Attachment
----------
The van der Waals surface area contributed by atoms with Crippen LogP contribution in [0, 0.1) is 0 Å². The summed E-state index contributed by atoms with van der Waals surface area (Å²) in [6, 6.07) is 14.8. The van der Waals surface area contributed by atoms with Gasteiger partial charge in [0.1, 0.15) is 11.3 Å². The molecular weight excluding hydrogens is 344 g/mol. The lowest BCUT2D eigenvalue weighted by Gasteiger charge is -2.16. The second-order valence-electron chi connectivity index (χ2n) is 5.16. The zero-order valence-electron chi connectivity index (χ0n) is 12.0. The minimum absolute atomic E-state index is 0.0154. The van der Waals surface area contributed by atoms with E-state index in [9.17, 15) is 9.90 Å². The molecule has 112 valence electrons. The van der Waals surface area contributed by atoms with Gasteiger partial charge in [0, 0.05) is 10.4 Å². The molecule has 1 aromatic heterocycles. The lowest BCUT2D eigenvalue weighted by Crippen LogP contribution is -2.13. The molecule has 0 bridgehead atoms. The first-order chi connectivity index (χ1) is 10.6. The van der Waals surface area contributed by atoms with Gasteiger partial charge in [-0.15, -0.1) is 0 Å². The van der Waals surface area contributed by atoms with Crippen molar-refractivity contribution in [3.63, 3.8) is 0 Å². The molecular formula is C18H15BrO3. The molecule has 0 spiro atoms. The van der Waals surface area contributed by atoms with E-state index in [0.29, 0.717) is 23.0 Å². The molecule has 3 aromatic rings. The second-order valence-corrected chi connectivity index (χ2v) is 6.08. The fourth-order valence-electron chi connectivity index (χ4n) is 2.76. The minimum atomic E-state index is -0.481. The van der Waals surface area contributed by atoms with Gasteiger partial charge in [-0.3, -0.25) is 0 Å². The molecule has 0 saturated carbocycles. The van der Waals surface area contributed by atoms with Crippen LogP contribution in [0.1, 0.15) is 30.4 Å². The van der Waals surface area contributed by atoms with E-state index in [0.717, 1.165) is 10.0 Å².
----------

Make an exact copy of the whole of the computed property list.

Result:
The van der Waals surface area contributed by atoms with Crippen LogP contribution in [0, 0.1) is 0 Å². The summed E-state index contributed by atoms with van der Waals surface area (Å²) in [6, 6.07) is 14.8. The van der Waals surface area contributed by atoms with Gasteiger partial charge in [0.1, 0.15) is 11.3 Å². The molecular weight excluding hydrogens is 344 g/mol. The lowest BCUT2D eigenvalue weighted by Gasteiger charge is -2.16. The second-order valence-electron chi connectivity index (χ2n) is 5.16. The zero-order valence-electron chi connectivity index (χ0n) is 12.0. The minimum absolute atomic E-state index is 0.0154. The van der Waals surface area contributed by atoms with E-state index in [9.17, 15) is 9.90 Å². The molecule has 112 valence electrons. The van der Waals surface area contributed by atoms with Gasteiger partial charge in [0, 0.05) is 10.4 Å². The molecule has 1 aromatic heterocycles. The lowest BCUT2D eigenvalue weighted by Crippen LogP contribution is -2.13. The molecule has 0 bridgehead atoms. The first-order chi connectivity index (χ1) is 10.6. The van der Waals surface area contributed by atoms with Gasteiger partial charge in [-0.15, -0.1) is 0 Å². The van der Waals surface area contributed by atoms with Crippen molar-refractivity contribution in [3.63, 3.8) is 0 Å². The molecular formula is C18H15BrO3. The molecule has 0 spiro atoms. The van der Waals surface area contributed by atoms with E-state index in [0.29, 0.717) is 23.0 Å². The molecule has 3 aromatic rings. The second-order valence-corrected chi connectivity index (χ2v) is 6.08. The fourth-order valence-electron chi connectivity index (χ4n) is 2.76. The minimum atomic E-state index is -0.481. The van der Waals surface area contributed by atoms with Gasteiger partial charge in [-0.3, -0.25) is 0 Å². The molecule has 0 saturated carbocycles. The van der Waals surface area contributed by atoms with Crippen LogP contribution in [0.1, 0.15) is 30.4 Å². The van der Waals surface area contributed by atoms with E-state index in [0.717, 1.165) is 10.0 Å².